Ali Ahmadi is a local builder. He’s a British citizen who admires Winston Churchill, but 20 years ago he was a terrified 17-year-old in the back of a truck hoping to get to safety.

“In the truck, they told us to listen for a bang after an hour. Once you hear it, head to the UK via a boat or the Eurotunnel. If not, you’re still in France.”

Ali’s family was persecuted in Kurdish Iran and smugglers were paid to bring Ali to Europe. “If I arrived now, I would be sent here to this camp or straight to Rwanda,” he says. “But since I’ve been here, I haven’t taken a single penny in welfare. I lived on £1 a day for many years and I grew and grew my business. I’m not here to take things.”

After the trauma of human trafficking, he worries about the mental health of the traumatized people brought to the camp, as well as the dangers of fascist vigilantes in such a remote area.

Home Secretary Priti Patel


AFP via Getty Images)

“And I feel sorry for the local people,” he says. “There are many ex-RAF people who just want to enjoy their retirement. Now they are afraid.”

He adds wryly: “Before Partygate and the Chancellor’s tax problems, we had never heard of Linton or Rwanda. Maybe they used Priti Patel to divert attention.”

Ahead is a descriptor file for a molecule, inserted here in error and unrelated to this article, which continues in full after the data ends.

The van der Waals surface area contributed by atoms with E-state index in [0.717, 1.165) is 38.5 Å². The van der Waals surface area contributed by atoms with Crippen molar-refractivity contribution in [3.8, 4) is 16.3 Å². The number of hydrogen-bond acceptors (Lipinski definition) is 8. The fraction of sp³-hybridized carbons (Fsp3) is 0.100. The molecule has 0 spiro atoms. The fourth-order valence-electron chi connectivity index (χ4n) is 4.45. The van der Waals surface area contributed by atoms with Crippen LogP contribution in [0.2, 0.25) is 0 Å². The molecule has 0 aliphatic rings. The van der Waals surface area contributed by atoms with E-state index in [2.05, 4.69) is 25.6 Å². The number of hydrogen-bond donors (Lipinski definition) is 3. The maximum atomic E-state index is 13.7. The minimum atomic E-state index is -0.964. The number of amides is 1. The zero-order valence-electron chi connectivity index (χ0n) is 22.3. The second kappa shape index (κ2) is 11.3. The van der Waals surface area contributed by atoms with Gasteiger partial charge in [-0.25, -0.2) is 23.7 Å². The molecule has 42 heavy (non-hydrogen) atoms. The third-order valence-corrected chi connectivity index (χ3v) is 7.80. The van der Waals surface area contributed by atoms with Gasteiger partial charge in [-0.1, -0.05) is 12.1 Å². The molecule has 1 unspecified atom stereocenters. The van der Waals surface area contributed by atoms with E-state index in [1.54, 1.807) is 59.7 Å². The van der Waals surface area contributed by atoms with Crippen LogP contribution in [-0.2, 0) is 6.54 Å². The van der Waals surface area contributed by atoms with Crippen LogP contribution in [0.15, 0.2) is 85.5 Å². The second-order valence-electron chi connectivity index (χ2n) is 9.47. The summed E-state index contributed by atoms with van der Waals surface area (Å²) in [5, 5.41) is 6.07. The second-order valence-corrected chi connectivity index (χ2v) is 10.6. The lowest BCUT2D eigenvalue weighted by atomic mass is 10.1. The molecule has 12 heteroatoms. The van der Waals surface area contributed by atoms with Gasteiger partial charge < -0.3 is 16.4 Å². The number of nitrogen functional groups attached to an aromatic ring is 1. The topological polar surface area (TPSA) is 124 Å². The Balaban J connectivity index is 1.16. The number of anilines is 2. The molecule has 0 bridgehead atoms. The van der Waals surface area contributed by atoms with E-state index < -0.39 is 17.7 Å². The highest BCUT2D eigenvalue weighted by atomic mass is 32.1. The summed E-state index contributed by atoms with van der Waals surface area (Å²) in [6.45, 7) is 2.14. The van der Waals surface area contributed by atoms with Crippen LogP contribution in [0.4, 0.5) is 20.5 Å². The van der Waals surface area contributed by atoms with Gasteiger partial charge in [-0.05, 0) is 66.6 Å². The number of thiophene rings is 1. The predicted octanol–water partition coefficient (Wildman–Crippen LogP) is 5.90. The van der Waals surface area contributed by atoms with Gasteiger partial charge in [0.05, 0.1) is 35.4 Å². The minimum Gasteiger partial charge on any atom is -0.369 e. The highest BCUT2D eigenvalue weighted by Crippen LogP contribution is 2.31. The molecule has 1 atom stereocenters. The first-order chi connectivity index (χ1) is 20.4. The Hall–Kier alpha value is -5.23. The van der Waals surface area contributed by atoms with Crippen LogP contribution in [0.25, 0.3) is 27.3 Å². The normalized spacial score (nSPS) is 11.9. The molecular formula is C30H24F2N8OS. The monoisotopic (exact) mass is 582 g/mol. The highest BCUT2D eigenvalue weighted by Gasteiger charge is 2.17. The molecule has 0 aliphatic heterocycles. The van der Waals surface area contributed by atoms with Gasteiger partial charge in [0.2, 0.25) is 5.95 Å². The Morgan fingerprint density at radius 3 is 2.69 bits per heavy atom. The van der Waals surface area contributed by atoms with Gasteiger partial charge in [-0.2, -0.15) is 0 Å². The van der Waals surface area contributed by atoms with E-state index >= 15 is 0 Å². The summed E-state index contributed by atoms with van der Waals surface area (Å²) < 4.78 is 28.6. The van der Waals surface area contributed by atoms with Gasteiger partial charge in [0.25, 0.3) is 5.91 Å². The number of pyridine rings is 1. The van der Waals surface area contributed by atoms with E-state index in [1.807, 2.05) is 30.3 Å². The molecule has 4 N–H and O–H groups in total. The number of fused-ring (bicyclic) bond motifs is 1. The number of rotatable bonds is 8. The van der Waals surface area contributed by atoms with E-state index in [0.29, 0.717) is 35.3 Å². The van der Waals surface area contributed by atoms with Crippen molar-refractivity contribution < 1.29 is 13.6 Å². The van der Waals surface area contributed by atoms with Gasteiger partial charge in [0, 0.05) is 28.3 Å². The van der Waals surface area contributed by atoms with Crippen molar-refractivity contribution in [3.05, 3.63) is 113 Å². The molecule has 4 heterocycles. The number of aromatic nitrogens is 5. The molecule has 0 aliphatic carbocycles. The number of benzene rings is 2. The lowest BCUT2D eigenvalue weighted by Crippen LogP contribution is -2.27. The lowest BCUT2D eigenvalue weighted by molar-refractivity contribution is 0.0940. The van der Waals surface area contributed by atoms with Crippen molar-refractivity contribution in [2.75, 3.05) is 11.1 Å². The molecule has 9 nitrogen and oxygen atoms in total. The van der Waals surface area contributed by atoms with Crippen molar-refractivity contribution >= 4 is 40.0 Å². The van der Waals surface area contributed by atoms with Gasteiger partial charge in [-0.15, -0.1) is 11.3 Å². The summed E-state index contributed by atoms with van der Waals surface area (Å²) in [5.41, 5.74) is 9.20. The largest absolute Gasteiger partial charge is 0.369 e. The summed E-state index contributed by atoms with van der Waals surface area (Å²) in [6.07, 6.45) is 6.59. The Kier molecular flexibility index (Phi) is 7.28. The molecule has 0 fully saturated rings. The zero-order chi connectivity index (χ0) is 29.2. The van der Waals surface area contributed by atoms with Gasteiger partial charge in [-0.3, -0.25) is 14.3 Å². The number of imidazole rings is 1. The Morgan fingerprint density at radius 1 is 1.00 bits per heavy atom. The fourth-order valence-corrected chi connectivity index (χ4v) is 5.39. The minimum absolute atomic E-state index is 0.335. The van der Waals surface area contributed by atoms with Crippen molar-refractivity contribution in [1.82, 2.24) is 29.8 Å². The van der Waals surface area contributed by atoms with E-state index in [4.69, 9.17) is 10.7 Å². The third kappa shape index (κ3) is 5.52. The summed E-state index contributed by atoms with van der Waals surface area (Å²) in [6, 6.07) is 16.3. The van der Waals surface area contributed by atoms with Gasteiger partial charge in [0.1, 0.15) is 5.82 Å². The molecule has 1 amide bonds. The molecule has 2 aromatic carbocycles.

On Monday, Boris Johnson said plans to use the village were “pioneer” to his controversial plan to remove people seeking refuge and send them to Rwanda.

“You cannot implement the immigration and economic partnership with Rwanda if you do not have an agreement of this type; any reception center anywhere,” he said.

Mal Taylor said Home Office ‘dropped a bomb on this village’


Andy Commins/Daily Mirror)

But Mal Taylor, a local Conservative councilor and former police officer, tells us the Home Office “dropped a bomb on this village”.

Hambleton Borough Council said it has asked solicitors to launch a legal challenge to the proposal.

Councilor Darryl Smalley said: “The ‘Guantanamo on Ouse’ proposal is an ill-conceived, cruel and morally bankrupt ploy to reduce our obligations to the most desperate people.”

According to new plans, the base is to become an asylum seeker processing center


Andy Commins/Daily Mirror)

A Home Office spokesman said: “The asylum reception center in Linton-on-Ouse will help end our reliance on expensive hotels, which cost taxpayers £4.7million a day. We consult with local stakeholders about the use of the site.

“The new immigration plan will fix the broken asylum system and allow us to support those who really need it, while preventing abuse of the system and deterring illegal entry into the UK.”

Linton has been in the spotlight before. It was the air base where Prince William received his flight training. During the Second World War, British bombers launched attacks on Germany, occupied Norway and Italy.

Now the battle for Linton begins and the government should expect a fight.

Local Steve Krebs at the former RAF base


Andy Commins/Daily Mirror)

We find local NHS worker Steve Krebs, 64, looking over the metal fence trying to see what’s happening.

“It’s about their safety and it’s about ours,” he says. “The scale is in no way appropriate for this village. And getting it done is going to cost an absolute fortune. Who will pay?”